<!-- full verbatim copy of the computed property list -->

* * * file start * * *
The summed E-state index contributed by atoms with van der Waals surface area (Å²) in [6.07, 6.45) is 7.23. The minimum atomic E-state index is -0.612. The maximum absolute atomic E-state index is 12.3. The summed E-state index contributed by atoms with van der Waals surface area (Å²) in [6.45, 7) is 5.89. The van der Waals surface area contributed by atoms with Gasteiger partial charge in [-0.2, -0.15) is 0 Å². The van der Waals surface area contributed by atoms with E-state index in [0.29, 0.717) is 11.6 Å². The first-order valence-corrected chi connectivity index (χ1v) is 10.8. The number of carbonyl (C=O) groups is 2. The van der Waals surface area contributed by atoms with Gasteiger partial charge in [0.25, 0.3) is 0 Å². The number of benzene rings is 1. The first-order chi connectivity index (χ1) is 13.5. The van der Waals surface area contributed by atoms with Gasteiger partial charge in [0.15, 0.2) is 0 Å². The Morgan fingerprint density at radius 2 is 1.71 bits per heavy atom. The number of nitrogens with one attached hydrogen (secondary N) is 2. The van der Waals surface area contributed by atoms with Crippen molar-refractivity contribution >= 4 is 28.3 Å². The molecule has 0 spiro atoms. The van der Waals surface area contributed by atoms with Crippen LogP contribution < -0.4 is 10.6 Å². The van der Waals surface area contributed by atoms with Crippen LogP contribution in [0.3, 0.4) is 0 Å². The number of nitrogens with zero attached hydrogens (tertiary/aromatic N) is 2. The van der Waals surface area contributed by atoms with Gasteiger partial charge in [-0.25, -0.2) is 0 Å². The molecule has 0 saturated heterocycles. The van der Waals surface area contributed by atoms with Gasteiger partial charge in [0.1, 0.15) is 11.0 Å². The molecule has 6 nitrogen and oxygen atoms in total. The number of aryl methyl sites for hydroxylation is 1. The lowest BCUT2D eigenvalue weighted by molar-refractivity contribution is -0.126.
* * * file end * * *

The summed E-state index contributed by atoms with van der Waals surface area (Å²) in [6.07, 6.45) is 7.23. The minimum atomic E-state index is -0.612. The maximum absolute atomic E-state index is 12.3. The summed E-state index contributed by atoms with van der Waals surface area (Å²) in [6.45, 7) is 5.89. The van der Waals surface area contributed by atoms with Gasteiger partial charge in [-0.2, -0.15) is 0 Å². The van der Waals surface area contributed by atoms with E-state index in [0.29, 0.717) is 11.6 Å². The first-order valence-corrected chi connectivity index (χ1v) is 10.8. The number of carbonyl (C=O) groups is 2. The van der Waals surface area contributed by atoms with Gasteiger partial charge in [0.25, 0.3) is 0 Å². The number of benzene rings is 1. The first-order chi connectivity index (χ1) is 13.5. The van der Waals surface area contributed by atoms with Gasteiger partial charge in [0.15, 0.2) is 0 Å². The Morgan fingerprint density at radius 2 is 1.71 bits per heavy atom. The number of nitrogens with one attached hydrogen (secondary N) is 2. The van der Waals surface area contributed by atoms with Crippen molar-refractivity contribution >= 4 is 28.3 Å². The molecule has 0 spiro atoms. The van der Waals surface area contributed by atoms with Crippen LogP contribution < -0.4 is 10.6 Å². The van der Waals surface area contributed by atoms with Crippen LogP contribution in [0.3, 0.4) is 0 Å². The number of nitrogens with zero attached hydrogens (tertiary/aromatic N) is 2. The van der Waals surface area contributed by atoms with Gasteiger partial charge in [-0.25, -0.2) is 0 Å². The molecule has 0 saturated heterocycles. The van der Waals surface area contributed by atoms with Gasteiger partial charge in [0.1, 0.15) is 11.0 Å². The molecule has 6 nitrogen and oxygen atoms in total. The number of aryl methyl sites for hydroxylation is 1. The lowest BCUT2D eigenvalue weighted by molar-refractivity contribution is -0.126.